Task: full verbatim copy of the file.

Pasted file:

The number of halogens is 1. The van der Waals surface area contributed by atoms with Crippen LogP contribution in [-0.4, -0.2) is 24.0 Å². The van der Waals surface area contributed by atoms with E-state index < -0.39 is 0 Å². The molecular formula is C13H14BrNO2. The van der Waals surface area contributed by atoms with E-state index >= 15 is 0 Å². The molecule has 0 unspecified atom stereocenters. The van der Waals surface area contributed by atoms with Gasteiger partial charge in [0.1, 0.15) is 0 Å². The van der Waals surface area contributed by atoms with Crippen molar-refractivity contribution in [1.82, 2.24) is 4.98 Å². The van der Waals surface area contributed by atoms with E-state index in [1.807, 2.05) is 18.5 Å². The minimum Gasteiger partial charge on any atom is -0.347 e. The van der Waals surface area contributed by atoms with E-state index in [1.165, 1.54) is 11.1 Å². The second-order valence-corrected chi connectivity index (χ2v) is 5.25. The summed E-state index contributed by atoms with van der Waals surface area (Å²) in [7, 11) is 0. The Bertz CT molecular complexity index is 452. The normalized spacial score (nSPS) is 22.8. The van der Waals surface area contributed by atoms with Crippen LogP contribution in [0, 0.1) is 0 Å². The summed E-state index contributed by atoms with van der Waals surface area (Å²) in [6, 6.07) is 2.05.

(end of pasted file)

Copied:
The number of halogens is 1. The van der Waals surface area contributed by atoms with Crippen LogP contribution in [-0.4, -0.2) is 24.0 Å². The van der Waals surface area contributed by atoms with E-state index < -0.39 is 0 Å². The molecular formula is C13H14BrNO2. The van der Waals surface area contributed by atoms with E-state index >= 15 is 0 Å². The molecule has 0 unspecified atom stereocenters. The van der Waals surface area contributed by atoms with Gasteiger partial charge in [0.1, 0.15) is 0 Å². The van der Waals surface area contributed by atoms with Crippen molar-refractivity contribution in [1.82, 2.24) is 4.98 Å². The van der Waals surface area contributed by atoms with E-state index in [1.807, 2.05) is 18.5 Å². The minimum Gasteiger partial charge on any atom is -0.347 e. The van der Waals surface area contributed by atoms with E-state index in [1.165, 1.54) is 11.1 Å². The second-order valence-corrected chi connectivity index (χ2v) is 5.25. The summed E-state index contributed by atoms with van der Waals surface area (Å²) in [7, 11) is 0. The Bertz CT molecular complexity index is 452. The normalized spacial score (nSPS) is 22.8. The van der Waals surface area contributed by atoms with Crippen LogP contribution in [0, 0.1) is 0 Å². The summed E-state index contributed by atoms with van der Waals surface area (Å²) in [6, 6.07) is 2.05.